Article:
• Equipping believers for Christ-centered life
  • Teaching
  • Community
  • Services

These findings are nothing new as all of it is found in Paul’s teaching about church. Willow Creek Community Church however claim that their new strategy is special is because of their “intentionality” in making it happen (132). What is fascinating that as far as I can discover, there is no mention of the work of the Holy Spirit in the book. The Holy Spirit is only mentioned under the definition of the Trinity.

Fourthly, it must be recognised that the survey results shows a snapshot of what is happening in these churches in a certain moment in time. Therefore, we need to be careful not to read too much into it. I am glad there are plans to do longitudinal studies which will be more reflection of the real situation of the church. It is laudable that two “breakthrough discoveries” from these surveys reinforce the biblical teachings that

(1) Christ-centered people show enormous capacity for increased kingdom impact, and (2) the Bible is the most powerful catalyst for spiritual growth. These are powerful truths that the church needs to be reminded of again and again.

Finally, it is sad state of a low understanding of the ecclesiology of the church when “the church’s greatest role is that of spiritual motivator or spiritual coach.” The church is not a coach or a spiritual motivator but the whole team. The church is the body of Christ, not dispenser of consumer products. It is all the members who are called by God for a special mission. The church is also Jesus’ body on earth and the temple of the Holy Spirit. Instead of being the body, the metaphor is given of a personal trainer to keep some person’s body fit.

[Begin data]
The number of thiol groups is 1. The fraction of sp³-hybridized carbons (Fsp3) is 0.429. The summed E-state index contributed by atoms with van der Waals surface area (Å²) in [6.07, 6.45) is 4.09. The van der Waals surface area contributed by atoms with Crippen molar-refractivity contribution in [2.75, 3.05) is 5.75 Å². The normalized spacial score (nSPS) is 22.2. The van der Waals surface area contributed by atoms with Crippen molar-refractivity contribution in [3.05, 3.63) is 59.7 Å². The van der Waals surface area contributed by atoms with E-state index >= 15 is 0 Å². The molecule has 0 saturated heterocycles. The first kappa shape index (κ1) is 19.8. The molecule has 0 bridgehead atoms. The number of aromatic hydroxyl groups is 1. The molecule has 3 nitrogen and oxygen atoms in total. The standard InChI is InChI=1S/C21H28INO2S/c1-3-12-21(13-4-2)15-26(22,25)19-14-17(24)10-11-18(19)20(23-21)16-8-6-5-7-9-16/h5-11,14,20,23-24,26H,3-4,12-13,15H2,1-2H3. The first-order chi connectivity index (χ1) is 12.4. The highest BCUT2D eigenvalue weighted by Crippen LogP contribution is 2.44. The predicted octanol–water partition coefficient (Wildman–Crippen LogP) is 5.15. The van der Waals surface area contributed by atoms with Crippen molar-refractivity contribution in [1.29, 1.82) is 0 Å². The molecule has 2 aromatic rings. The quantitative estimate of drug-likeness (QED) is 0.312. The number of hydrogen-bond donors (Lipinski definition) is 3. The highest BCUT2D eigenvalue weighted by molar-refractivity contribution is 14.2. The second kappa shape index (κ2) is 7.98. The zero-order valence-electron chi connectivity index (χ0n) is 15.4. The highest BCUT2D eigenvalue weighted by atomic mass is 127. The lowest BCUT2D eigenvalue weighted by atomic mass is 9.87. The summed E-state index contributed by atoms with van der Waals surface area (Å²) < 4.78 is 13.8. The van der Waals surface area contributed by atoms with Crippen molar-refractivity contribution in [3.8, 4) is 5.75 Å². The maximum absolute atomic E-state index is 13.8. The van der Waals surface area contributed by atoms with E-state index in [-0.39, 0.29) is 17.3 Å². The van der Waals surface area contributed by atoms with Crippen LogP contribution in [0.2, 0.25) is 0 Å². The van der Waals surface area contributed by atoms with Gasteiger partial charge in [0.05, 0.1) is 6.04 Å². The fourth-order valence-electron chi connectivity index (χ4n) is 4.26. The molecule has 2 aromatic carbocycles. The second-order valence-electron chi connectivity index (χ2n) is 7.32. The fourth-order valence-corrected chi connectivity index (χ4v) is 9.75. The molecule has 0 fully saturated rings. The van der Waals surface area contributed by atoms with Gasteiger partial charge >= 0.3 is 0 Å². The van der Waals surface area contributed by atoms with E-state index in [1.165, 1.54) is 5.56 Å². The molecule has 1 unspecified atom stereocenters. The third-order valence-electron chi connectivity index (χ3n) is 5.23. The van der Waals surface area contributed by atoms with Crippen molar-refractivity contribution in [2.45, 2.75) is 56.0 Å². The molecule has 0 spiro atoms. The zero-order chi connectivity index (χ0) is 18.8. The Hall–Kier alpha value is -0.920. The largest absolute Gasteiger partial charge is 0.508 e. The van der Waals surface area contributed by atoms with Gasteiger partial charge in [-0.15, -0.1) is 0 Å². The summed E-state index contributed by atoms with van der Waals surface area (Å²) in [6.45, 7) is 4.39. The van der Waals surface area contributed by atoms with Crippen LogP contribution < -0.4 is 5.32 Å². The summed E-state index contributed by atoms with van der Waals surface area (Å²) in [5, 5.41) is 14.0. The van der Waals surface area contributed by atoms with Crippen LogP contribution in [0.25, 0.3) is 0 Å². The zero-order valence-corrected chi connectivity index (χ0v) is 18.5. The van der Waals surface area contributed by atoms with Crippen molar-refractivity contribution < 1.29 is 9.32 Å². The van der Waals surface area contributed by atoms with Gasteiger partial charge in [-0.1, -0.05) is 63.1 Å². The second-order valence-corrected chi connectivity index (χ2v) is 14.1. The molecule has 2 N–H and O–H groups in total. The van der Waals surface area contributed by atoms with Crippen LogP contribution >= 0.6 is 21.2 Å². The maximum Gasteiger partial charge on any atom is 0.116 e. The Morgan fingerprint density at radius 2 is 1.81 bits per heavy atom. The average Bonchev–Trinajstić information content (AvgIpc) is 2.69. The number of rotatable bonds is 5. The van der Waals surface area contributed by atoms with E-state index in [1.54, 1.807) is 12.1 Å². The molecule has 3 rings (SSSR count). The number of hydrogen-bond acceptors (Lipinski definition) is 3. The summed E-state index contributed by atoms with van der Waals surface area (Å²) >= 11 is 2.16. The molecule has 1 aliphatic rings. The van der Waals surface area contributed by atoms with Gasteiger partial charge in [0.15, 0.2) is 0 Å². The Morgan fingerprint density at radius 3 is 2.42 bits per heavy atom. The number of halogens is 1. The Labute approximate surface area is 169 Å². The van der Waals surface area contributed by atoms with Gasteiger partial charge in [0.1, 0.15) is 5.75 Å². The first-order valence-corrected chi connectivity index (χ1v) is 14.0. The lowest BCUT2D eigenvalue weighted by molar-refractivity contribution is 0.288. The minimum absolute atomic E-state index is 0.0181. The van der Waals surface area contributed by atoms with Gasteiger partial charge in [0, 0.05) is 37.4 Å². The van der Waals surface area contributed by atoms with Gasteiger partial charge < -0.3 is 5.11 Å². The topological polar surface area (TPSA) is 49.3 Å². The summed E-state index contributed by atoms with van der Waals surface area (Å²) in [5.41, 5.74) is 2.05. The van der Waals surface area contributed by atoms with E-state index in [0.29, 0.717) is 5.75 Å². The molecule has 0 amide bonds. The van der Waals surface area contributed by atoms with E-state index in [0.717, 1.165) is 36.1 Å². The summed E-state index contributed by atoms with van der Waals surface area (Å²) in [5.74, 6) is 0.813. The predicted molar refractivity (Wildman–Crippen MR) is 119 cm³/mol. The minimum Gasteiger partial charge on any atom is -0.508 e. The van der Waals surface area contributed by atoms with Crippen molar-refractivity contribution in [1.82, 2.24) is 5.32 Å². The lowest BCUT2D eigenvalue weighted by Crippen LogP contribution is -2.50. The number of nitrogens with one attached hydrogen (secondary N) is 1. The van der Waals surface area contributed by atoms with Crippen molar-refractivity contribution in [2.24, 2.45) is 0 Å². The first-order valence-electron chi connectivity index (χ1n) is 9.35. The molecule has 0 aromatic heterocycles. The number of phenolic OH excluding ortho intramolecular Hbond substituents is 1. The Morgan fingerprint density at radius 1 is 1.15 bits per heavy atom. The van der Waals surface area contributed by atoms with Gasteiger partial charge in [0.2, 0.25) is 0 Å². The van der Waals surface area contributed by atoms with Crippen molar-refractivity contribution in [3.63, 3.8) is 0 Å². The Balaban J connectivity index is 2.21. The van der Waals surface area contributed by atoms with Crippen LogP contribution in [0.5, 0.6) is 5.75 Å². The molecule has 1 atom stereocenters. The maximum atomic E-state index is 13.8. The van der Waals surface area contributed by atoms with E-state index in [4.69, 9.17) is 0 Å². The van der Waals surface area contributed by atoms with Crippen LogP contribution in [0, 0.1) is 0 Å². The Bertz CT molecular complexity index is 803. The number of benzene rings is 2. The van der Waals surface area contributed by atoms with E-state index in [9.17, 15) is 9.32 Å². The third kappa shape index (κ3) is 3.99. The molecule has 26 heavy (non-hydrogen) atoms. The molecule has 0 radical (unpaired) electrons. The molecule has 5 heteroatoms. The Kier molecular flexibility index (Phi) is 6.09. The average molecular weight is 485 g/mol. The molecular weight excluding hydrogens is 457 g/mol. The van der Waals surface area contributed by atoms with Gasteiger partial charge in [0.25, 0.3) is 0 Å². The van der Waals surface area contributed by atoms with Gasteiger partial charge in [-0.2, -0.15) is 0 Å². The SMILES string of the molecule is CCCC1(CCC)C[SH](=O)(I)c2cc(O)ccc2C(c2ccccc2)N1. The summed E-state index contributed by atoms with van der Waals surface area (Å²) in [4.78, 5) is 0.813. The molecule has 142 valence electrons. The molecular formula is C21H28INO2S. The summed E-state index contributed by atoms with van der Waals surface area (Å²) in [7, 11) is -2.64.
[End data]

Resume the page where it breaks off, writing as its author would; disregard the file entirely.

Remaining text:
Follow Me gives us a snapshot of the surveyed churches from a consumer attitude and behaviour perspective. Working within that limitation, it does provide us with some information of the state of the North American churches. What is gratifying is that the Willow Creek Community Church and the Willow Creek Leadership Summit takes these findings seriously and is heeding the call back to equipping the saints, discipleship, spiritual formation and a more biblical content-based teaching and preaching. However, there is a need to move into a deeper ecclesiology of corporate spiritual formation instead of individualistic ones. It is hoped that the next survey will highlight this important aspect of spiritual growth.

 

 

11 September 2008